Wallaces Farmer

8 tips for running a farm or side business

Buline family shares their advice on creating multiple enterprises.

Mike Wilson

September 8, 2022

4 Min Read
Bob Buline with sons Jay and Dillon
DIVIDE AND CONQUER: Bob Buline (left) manages the family operation near Lone Tree, Iowa, while sons Jay and Dillon focus more time on the retail business. “We’ve had good synergy between farm and retail,” Bob says. Mike Wilson

Brother Jay and Dillon Buline knew if they wanted to come back to the family farm run by their father, Bob, they would need to diversify. So the three added a retail business to the family enterprises. Here are a few tips for those who might consider such a move, and here’s a bonus: these all apply to your farm operation as well.

Related: Next generation offers business insights

1. Communicate through the conflict. “We’ve seen differences of opinions cause families to fall apart,” Dillon says. “Jay and I realize we can have different opinions, but we keep it focused on the business. At Terra and on the farm, we both realize we have different areas we can focus on. Jay can manage operations and I can focus more on finance. At the end of the day, we still have to come together on big decisions.”

“Our dad did a good job instilling in our head that you cannot fight and fight, and never get along, Jay adds. “We realized early on that by sticking together, we have the opportunity to maintain and grow what was built by our previous family members.”

Bob agrees. “The biggest secret to success is communication,” he says. “Even though everyone’s busy, you still have to communicate.”

2. Focus on collaboration. “We love teamwork and working with others, and it’s not just in agriculture,” Dillon says. “In today’s world, collaboration is key for not just growth but for businesses to succeed and to enjoy the work that you do. If you can put your trust with other people, you’ll be stronger together.”

3. Diversify your experiences. Jay was fortunate to work at Deere for a short period before returning to the farm to help launch the retail business. It gave him an added perspective that he uses daily. “You need to get off the farm and do something else,” he says. “You’ll see things a little differently. If we had no other experiences, we could end up just doing business the same way over and over.”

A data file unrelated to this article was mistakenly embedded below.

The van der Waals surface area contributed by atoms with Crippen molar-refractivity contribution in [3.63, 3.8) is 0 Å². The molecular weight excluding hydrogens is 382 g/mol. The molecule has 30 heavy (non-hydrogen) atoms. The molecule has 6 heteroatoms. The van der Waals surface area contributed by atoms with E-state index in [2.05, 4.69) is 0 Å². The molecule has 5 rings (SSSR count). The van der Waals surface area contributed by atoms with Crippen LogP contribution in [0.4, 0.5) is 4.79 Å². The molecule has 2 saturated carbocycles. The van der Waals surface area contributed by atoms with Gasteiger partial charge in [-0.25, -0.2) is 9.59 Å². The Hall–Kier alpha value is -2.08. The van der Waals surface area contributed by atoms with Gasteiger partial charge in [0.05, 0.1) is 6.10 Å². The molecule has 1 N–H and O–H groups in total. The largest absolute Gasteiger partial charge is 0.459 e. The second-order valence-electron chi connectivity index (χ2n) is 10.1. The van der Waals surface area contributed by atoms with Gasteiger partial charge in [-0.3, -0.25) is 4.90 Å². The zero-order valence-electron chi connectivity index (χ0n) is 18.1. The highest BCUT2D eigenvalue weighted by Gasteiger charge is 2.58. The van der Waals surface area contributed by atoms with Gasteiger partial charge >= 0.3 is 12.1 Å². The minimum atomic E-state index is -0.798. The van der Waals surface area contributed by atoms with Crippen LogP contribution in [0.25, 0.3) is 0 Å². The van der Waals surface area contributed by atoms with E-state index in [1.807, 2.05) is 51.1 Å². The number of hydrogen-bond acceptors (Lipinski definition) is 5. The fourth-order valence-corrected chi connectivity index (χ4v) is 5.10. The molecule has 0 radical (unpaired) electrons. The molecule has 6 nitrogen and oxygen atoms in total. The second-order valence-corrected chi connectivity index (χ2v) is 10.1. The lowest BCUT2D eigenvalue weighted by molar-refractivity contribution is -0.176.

4. Appreciate your differences. “Even though people can have differences of opinion, in our situation, we have a natural checks and balances,” Dillon says. “Jay might be more entrepreneurial and have big ideas, and I want things penciled out, put on a spreadsheet and have a budget. It almost works better that we’re different that way.”

5. Realize more acres isn’t always the answer. Growing a secondary business proves you don’t need to grow just by adding acres. For one, it’s not always an option. You can still find ways to grow your farm revenue, for example, through custom work for neighbors or the local co-op. “Capitalize on the equipment and the relationships you have,” Jay says. “In today’s ag economy, you have to be open to new ideas.”

6. Prioritize profit and time. Home in on the things that are most profitable in your business and be willing to drop the things that don’t make you money, Dillon says. “There’s nothing worse than doing something that takes time, but you’re making super-slim margins and you’re away from your family,” Jay adds.

7. Get more structure in your day. At the end of their first year operating their feed mill in Iowa City, Iowa, Dillon realized his office duties made it hard to spend more time with customers. It’s been a learning process to prioritize the vast number of tasks to perform either on a farm or in a retail store. “With agriculture, you can never just say there’s a specific routine of things to do each day — a calf might go down; a grain bin might need inspection,” he says. “We’re trying to bring a little more structure to the business now, so we can go see customers who helped us get to where we are today.”

8. Hire for success. Bob runs the farm full time with six employees, while Jay and Dillon manage 28 employees on the Terra payroll. Those people you hire can make the difference in your future success, say the brothers. “We really want a strong culture of positivity, and maybe that’s why Jay and I are so relaxed,” Dillon says. “We want to hire the best people with no negativity. Every job can be difficult at times, and if you’re surrounded by negative people, it makes it that much harder. So we take the time hiring. Hiring the wrong people can do a lot of damage.”





About the Author(s)

Mike Wilson

Executive Editor, Farm Futures

Mike Wilson is executive editor and content manager at FarmFutures.com. He grew up on a grain and livestock farm in Ogle County, Ill., and earned a bachelor's degree in agricultural journalism from the University of Illinois. He was twice named Writer of the Year by the American Agricultural Editors’ Association and is a past president of the organization. He is also past president of the International Federation of Agricultural Journalists, a global association of communicators specializing in agriculture. He has covered agriculture in 35 countries.

“At FarmFutures.com our goal is to get readers the facts and help them analyze complicated issues that impact their day-to-day decision-making,” he says.

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